Rites of passage--weddings, funerals, graduations--are invariably disconcerting affairs, and New Year's is the most unnerving ritual of all, as it commemorates nothing but the passage of time. With no cute couple or new baby to coo over, no promotion to be toasted, New Year's is an occasion with a gaping hole dead center, and the world tries to fill that hole up with booze.
By all rights, New Year's should be a day of introspection, a somber meditation on time. Time, however, can be a rather frightening subject for contemplation, being, as it is, the ultimate metaphor for mortality, the river that sweeps us all to the same inevitable conclusion.
Paradoxically, the calendar is an inaccurate measure of human experience, as life doesn't unfold in an orderly, linear fashion so much as it expands in fits and starts. Sometimes it moves at an agonizingly slow pace, and fate just doesn't seem to be dealing us into the game. Then there are tumultuous periods when we live a lifetime in a week. Realizations of this sort make New Year's a schizophrenic affair.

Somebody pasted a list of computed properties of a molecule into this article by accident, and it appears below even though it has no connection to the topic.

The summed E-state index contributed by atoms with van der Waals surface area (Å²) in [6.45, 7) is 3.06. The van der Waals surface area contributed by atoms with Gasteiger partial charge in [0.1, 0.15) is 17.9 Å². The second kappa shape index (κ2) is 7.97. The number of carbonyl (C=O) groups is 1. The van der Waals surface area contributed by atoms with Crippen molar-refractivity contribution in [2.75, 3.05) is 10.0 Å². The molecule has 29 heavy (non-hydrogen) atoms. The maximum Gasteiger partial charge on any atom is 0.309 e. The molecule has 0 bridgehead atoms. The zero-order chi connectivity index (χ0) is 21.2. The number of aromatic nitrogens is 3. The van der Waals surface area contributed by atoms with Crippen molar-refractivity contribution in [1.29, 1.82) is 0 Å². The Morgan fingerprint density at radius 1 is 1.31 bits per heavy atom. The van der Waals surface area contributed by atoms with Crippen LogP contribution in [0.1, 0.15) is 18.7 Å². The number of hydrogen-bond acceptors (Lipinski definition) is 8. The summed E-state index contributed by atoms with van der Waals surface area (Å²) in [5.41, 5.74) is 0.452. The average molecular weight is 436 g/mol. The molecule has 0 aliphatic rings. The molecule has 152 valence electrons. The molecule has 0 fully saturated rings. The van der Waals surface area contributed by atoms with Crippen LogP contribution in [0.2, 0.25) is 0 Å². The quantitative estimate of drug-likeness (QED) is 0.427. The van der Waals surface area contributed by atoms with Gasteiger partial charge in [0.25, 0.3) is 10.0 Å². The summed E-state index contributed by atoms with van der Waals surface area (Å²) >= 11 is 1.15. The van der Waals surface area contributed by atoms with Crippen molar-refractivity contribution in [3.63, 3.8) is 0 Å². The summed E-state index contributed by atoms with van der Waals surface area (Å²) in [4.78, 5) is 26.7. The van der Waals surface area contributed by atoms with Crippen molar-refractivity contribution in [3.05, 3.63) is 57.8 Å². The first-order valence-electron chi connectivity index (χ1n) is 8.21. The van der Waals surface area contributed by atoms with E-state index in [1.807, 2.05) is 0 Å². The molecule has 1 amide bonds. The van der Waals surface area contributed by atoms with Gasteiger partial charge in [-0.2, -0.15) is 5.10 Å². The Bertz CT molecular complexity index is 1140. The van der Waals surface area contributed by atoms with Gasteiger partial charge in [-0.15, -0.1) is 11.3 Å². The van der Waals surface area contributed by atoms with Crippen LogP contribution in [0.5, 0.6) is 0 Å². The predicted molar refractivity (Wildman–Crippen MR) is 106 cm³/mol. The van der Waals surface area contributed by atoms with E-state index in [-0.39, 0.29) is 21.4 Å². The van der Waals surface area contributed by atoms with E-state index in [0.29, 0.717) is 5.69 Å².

It's human nature to giggle when nervous, and we collapse into hysterical laughter on Dec. 31. The world makes a frantic noise in an effort to drown out the sound of the ticking clock, and struggles to obscure the truth of the occasion by dressing it up in garish party hats and tinsel. The pressure to have loud fun is overwhelming, and New Year's invites, no, demands , that we be sociable and high-spirited.